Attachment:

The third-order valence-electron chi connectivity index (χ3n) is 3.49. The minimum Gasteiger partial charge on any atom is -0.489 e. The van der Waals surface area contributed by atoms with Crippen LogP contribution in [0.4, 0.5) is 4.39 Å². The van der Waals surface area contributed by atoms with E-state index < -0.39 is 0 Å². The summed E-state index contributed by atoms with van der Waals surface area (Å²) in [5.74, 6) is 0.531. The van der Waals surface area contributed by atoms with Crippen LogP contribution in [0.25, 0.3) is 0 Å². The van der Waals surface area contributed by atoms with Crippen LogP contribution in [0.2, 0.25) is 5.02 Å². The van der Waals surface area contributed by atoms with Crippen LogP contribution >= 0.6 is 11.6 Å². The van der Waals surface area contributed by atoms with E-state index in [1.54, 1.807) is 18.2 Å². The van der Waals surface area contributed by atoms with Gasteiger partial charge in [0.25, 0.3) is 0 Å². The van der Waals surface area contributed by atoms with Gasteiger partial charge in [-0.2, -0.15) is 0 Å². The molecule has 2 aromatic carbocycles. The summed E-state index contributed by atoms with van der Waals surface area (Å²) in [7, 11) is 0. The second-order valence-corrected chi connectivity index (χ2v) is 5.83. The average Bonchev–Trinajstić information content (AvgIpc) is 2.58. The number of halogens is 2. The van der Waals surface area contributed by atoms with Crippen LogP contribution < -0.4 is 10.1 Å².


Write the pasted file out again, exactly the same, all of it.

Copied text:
The third-order valence-electron chi connectivity index (χ3n) is 3.49. The minimum Gasteiger partial charge on any atom is -0.489 e. The van der Waals surface area contributed by atoms with Crippen LogP contribution in [0.4, 0.5) is 4.39 Å². The van der Waals surface area contributed by atoms with E-state index < -0.39 is 0 Å². The summed E-state index contributed by atoms with van der Waals surface area (Å²) in [5.74, 6) is 0.531. The van der Waals surface area contributed by atoms with Crippen LogP contribution in [0.25, 0.3) is 0 Å². The van der Waals surface area contributed by atoms with Crippen LogP contribution in [0.2, 0.25) is 5.02 Å². The van der Waals surface area contributed by atoms with Crippen LogP contribution >= 0.6 is 11.6 Å². The van der Waals surface area contributed by atoms with E-state index in [1.54, 1.807) is 18.2 Å². The van der Waals surface area contributed by atoms with Gasteiger partial charge in [0.25, 0.3) is 0 Å². The van der Waals surface area contributed by atoms with Gasteiger partial charge in [-0.2, -0.15) is 0 Å². The molecule has 2 aromatic carbocycles. The summed E-state index contributed by atoms with van der Waals surface area (Å²) in [7, 11) is 0. The second-order valence-corrected chi connectivity index (χ2v) is 5.83. The average Bonchev–Trinajstić information content (AvgIpc) is 2.58. The number of halogens is 2. The van der Waals surface area contributed by atoms with Crippen LogP contribution < -0.4 is 10.1 Å².